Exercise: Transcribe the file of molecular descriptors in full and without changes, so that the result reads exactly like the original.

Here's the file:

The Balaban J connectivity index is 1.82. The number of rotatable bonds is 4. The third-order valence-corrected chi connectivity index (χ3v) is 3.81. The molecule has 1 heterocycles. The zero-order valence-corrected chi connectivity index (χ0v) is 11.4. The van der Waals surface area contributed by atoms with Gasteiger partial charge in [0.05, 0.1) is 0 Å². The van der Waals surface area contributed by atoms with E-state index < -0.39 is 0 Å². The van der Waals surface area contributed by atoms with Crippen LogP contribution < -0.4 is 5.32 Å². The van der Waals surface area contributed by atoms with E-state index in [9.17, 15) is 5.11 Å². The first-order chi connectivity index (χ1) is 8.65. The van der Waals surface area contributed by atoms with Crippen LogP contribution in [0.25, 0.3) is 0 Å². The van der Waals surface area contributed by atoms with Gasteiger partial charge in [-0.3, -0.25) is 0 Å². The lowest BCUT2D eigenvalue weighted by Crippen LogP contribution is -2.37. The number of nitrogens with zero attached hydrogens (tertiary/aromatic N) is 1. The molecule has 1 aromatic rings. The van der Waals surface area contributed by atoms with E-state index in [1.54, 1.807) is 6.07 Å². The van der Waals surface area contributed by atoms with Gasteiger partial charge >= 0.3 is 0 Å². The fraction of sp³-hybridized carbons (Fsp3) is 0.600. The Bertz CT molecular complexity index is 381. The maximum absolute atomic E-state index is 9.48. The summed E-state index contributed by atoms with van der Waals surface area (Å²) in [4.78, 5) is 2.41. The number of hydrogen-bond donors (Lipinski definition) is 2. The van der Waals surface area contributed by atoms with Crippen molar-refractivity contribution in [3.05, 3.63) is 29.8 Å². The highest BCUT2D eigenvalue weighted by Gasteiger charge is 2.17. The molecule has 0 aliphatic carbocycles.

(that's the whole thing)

The Balaban J connectivity index is 1.82. The number of rotatable bonds is 4. The third-order valence-corrected chi connectivity index (χ3v) is 3.81. The molecule has 1 heterocycles. The zero-order valence-corrected chi connectivity index (χ0v) is 11.4. The van der Waals surface area contributed by atoms with Gasteiger partial charge in [0.05, 0.1) is 0 Å². The van der Waals surface area contributed by atoms with E-state index < -0.39 is 0 Å². The van der Waals surface area contributed by atoms with Crippen LogP contribution < -0.4 is 5.32 Å². The van der Waals surface area contributed by atoms with E-state index in [9.17, 15) is 5.11 Å². The first-order chi connectivity index (χ1) is 8.65. The van der Waals surface area contributed by atoms with Crippen LogP contribution in [0.25, 0.3) is 0 Å². The van der Waals surface area contributed by atoms with Gasteiger partial charge in [-0.3, -0.25) is 0 Å². The lowest BCUT2D eigenvalue weighted by Crippen LogP contribution is -2.37. The number of nitrogens with zero attached hydrogens (tertiary/aromatic N) is 1. The molecule has 1 aromatic rings. The van der Waals surface area contributed by atoms with E-state index in [1.54, 1.807) is 6.07 Å². The van der Waals surface area contributed by atoms with Gasteiger partial charge >= 0.3 is 0 Å². The fraction of sp³-hybridized carbons (Fsp3) is 0.600. The Bertz CT molecular complexity index is 381. The maximum absolute atomic E-state index is 9.48. The summed E-state index contributed by atoms with van der Waals surface area (Å²) in [4.78, 5) is 2.41. The number of hydrogen-bond donors (Lipinski definition) is 2. The van der Waals surface area contributed by atoms with Crippen molar-refractivity contribution in [3.05, 3.63) is 29.8 Å². The highest BCUT2D eigenvalue weighted by Gasteiger charge is 2.17. The molecule has 0 aliphatic carbocycles.